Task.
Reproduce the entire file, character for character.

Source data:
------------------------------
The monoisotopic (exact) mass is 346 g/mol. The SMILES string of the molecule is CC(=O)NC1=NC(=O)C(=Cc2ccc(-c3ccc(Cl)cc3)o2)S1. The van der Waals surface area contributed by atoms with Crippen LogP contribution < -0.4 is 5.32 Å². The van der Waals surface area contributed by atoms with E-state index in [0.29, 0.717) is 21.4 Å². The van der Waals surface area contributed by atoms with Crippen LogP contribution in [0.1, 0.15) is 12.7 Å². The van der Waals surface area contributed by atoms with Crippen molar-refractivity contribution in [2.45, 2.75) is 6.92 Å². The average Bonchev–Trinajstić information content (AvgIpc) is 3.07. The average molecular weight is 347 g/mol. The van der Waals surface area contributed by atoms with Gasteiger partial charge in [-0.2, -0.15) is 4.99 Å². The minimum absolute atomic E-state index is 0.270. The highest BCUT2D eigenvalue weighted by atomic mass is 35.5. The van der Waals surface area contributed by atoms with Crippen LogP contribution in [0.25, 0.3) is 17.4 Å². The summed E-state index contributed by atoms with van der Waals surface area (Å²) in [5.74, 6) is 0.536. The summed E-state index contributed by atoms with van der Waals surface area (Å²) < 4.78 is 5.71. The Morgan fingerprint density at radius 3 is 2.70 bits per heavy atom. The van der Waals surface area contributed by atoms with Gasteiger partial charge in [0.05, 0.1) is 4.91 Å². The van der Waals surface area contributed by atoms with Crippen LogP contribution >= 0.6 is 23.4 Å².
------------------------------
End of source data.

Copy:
The monoisotopic (exact) mass is 346 g/mol. The SMILES string of the molecule is CC(=O)NC1=NC(=O)C(=Cc2ccc(-c3ccc(Cl)cc3)o2)S1. The van der Waals surface area contributed by atoms with Crippen LogP contribution < -0.4 is 5.32 Å². The van der Waals surface area contributed by atoms with E-state index in [0.29, 0.717) is 21.4 Å². The van der Waals surface area contributed by atoms with Crippen LogP contribution in [0.1, 0.15) is 12.7 Å². The van der Waals surface area contributed by atoms with Crippen molar-refractivity contribution in [2.45, 2.75) is 6.92 Å². The average Bonchev–Trinajstić information content (AvgIpc) is 3.07. The average molecular weight is 347 g/mol. The van der Waals surface area contributed by atoms with Gasteiger partial charge in [-0.2, -0.15) is 4.99 Å². The minimum absolute atomic E-state index is 0.270. The highest BCUT2D eigenvalue weighted by atomic mass is 35.5. The van der Waals surface area contributed by atoms with Crippen LogP contribution in [0.25, 0.3) is 17.4 Å². The summed E-state index contributed by atoms with van der Waals surface area (Å²) in [5.74, 6) is 0.536. The summed E-state index contributed by atoms with van der Waals surface area (Å²) < 4.78 is 5.71. The Morgan fingerprint density at radius 3 is 2.70 bits per heavy atom. The van der Waals surface area contributed by atoms with Gasteiger partial charge in [0.05, 0.1) is 4.91 Å². The van der Waals surface area contributed by atoms with Crippen LogP contribution >= 0.6 is 23.4 Å².